A majestic relic

In the News

Education: Closing Colleges
Monday, Aug. 15, 1977 
Briarcliff& Bennett go into bankruptcy.

Last April Briarcliff College—a small, private and long financially troubled women's college near White Plains, N.Y. —sold its 55-acre campus out from under some 300 students. But rather than die outright or be absorbed by burgeoning Pace University, which had bought the facility for its nearby Westchester campus, homeless Briarcliff proposed a desperate sort of scholastic piggyback. It hoped to share its remaining faculty and students with yet another small, private and financially strapped women's college: Bennett, a two-year junior college with 230 students. Under the tentative plan, Briarcliffwould attract many of its undergraduates to Bennett's underpopulated Millbrook, N.Y., campus; Bennett graduates could thereafter enrol in Briarcliff for their final two years, and both institutions might be saved.

But the scheme collapsed. Two weeks ago, after Briarcliff s efforts to lure enough students to the new site proved futile, the New York Board of Regents dissolved the 75-year-old school's charter. Bennett, which filed bankruptcy proceedings last spring, will almost surely close down this week too. Meanwhile, a standing deficit has forced a third private women's college in New York State, twelve-year-old Kirkland, to merge next year with coordinate Hamilton College, a 165-year-old, previously all-male College in Clinton.

Though many private colleges are having a hard time in the U.S. These days, the summer blackout rate for women's colleges seems confined to New York. The Women's College Coalition in Washington, D.C., which represents two-thirds of U.S. women's colleges, reports that financial headaches are no better or worse than has been usual of late among its 67 members.


Bennett School for Girls
Originally built in 1890 as a resort, Halcyon Hall very quickly came to a different use. By 1900 it had become the "Bennett Finishing School For Young Women", the name and purpose by which it died...

James E. Ware was the chief architect behind the grand hall's majestic lines and form. Constructed primarily in wood and stone, the structure has equal parts elegance and frailty to it. Ornate carvings can still be found adorning the corners and peaks, reminding passers by that it once stood with dignity upon its hilltop.

The Bennett School's purpose was the teaching of fine arts and language for young women, most of which were the daughters of industrialists, bank presidents, and other "well-to-do" people of the time. Bennett was the kind of place where you would find afternoon tea.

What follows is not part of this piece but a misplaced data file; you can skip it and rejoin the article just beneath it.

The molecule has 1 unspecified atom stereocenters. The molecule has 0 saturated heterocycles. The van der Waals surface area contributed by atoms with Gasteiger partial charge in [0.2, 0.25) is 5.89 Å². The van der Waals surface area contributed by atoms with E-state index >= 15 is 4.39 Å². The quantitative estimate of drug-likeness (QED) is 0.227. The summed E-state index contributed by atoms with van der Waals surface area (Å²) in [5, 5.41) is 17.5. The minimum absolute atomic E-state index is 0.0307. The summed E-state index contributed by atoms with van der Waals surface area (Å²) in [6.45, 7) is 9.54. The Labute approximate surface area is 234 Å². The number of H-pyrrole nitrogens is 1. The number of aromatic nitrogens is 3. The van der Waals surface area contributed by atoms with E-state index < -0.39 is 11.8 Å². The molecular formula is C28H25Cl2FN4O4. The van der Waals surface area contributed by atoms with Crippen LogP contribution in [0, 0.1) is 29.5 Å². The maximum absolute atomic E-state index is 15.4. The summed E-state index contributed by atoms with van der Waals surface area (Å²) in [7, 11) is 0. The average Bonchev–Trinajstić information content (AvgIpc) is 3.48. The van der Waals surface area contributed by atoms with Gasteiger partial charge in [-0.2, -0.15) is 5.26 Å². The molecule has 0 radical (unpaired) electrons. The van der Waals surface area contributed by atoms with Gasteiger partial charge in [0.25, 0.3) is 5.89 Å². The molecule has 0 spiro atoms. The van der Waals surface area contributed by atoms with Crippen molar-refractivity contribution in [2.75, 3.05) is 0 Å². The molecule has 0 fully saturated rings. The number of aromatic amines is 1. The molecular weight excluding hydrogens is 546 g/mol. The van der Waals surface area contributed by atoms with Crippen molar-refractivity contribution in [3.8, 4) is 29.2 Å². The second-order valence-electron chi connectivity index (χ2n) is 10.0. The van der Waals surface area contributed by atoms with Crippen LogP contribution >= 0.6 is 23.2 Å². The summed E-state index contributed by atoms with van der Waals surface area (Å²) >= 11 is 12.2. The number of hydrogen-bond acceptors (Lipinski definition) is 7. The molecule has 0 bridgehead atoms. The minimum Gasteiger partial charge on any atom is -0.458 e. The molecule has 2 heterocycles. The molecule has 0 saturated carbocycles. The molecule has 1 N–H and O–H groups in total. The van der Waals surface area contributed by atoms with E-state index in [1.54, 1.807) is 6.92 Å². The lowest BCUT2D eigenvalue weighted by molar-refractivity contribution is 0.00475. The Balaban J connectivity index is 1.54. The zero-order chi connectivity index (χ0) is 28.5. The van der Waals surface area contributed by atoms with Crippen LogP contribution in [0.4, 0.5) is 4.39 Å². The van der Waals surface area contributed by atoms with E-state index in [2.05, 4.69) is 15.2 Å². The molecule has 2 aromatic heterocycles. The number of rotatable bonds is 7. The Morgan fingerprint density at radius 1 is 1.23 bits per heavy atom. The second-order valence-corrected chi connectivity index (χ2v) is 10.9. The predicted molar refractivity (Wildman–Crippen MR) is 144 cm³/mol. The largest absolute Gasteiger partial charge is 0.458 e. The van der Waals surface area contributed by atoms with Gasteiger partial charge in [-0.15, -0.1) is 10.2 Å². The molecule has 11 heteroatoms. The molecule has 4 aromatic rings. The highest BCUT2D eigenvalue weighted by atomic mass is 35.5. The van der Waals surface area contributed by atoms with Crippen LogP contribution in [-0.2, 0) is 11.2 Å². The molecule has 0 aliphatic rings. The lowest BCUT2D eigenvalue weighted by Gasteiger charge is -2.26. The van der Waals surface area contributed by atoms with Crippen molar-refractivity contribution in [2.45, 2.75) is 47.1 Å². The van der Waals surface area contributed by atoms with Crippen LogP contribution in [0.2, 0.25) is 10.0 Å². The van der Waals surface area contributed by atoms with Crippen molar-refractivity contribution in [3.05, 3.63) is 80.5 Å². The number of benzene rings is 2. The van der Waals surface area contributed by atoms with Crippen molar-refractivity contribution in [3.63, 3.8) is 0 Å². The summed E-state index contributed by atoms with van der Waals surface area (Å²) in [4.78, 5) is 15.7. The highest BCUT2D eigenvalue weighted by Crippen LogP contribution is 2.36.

As time progressed, and minds opened, the Bennett school began to be cast in a sexist light. No longer was it proper for young women to attend finishing school, it was immoral. To battle this, and to attempt to change its course as a house of learning, in the 1970's the school expanded from a 2-year, to a 4-year college. Sadly, these additions and expanded curriculum only delayed the inevitable, and Bennett sealed its doors in 1977.

Some places hold on to time differently than others.

Within the halls of Bennett it is still an era of floor-length dresses, horseback riding, bonnets, and the long forgotten art of the curtsy. The very fibres of the decaying wood walls excrete these ideals, and cast them in long shadows across the filth-covered floors. The smell of lavender and the sound of softly played piano are almost expected, even in the damp and the dark, which have so gently replaced them.


Millbrook's Halcyon Hall; Good Deal for a 19th-Century Landmark
Alan Zale for The New York Times, Published: August 8, 1993

There may be halcyon days ahead after all for the vacant and decaying Halcyon Hall in Millbrook, N.Y. The 200-room Queen Anne style 19th-century building had been the subject of a dispute between preservation groups and the Federal Deposit Insurance Corporation. 

An agreement reached late last month allows the listing of the hall and its adjacent chapel on the National Register of Historic Places and marketing of the property by preservation groups for nine months, beginning Aug. 18, with binding historic-preservation covenants. It also calls for repairing and stabilizing the Dutchess Country property. It settles a lawsuit filed last November against the F.D.I.C. on behalf of the National Trust for Historic Preservation, the Preservation League of New York and the Friends of Halcyon Hall.